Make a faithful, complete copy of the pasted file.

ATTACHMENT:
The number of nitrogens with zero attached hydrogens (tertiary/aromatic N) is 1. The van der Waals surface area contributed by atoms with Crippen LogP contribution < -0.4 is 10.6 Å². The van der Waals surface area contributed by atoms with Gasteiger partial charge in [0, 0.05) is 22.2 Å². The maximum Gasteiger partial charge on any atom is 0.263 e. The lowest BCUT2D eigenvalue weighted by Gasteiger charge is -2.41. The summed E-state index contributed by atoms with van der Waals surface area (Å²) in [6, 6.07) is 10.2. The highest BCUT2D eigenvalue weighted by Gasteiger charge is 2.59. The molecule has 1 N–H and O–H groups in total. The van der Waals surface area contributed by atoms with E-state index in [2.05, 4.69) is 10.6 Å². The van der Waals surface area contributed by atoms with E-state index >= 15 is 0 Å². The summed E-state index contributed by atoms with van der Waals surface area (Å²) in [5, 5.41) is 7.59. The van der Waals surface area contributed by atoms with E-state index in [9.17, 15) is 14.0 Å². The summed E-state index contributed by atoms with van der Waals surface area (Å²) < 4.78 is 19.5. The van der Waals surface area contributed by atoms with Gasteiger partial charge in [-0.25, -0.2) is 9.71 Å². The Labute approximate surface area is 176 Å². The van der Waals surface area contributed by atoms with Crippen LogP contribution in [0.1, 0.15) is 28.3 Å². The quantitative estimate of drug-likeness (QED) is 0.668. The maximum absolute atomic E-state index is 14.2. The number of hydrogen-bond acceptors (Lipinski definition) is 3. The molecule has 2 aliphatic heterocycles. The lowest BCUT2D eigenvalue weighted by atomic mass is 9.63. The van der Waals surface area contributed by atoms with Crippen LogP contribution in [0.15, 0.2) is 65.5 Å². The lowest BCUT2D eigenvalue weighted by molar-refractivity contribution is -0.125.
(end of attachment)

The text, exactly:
The number of nitrogens with zero attached hydrogens (tertiary/aromatic N) is 1. The van der Waals surface area contributed by atoms with Crippen LogP contribution < -0.4 is 10.6 Å². The van der Waals surface area contributed by atoms with Gasteiger partial charge in [0, 0.05) is 22.2 Å². The maximum Gasteiger partial charge on any atom is 0.263 e. The lowest BCUT2D eigenvalue weighted by Gasteiger charge is -2.41. The summed E-state index contributed by atoms with van der Waals surface area (Å²) in [6, 6.07) is 10.2. The highest BCUT2D eigenvalue weighted by Gasteiger charge is 2.59. The molecule has 1 N–H and O–H groups in total. The van der Waals surface area contributed by atoms with E-state index in [2.05, 4.69) is 10.6 Å². The van der Waals surface area contributed by atoms with E-state index >= 15 is 0 Å². The summed E-state index contributed by atoms with van der Waals surface area (Å²) in [5, 5.41) is 7.59. The van der Waals surface area contributed by atoms with E-state index in [9.17, 15) is 14.0 Å². The summed E-state index contributed by atoms with van der Waals surface area (Å²) < 4.78 is 19.5. The van der Waals surface area contributed by atoms with Gasteiger partial charge in [-0.25, -0.2) is 9.71 Å². The Labute approximate surface area is 176 Å². The van der Waals surface area contributed by atoms with Crippen LogP contribution in [0.1, 0.15) is 28.3 Å². The quantitative estimate of drug-likeness (QED) is 0.668. The maximum absolute atomic E-state index is 14.2. The number of hydrogen-bond acceptors (Lipinski definition) is 3. The molecule has 2 aliphatic heterocycles. The lowest BCUT2D eigenvalue weighted by atomic mass is 9.63. The van der Waals surface area contributed by atoms with Crippen LogP contribution in [0.15, 0.2) is 65.5 Å². The lowest BCUT2D eigenvalue weighted by molar-refractivity contribution is -0.125.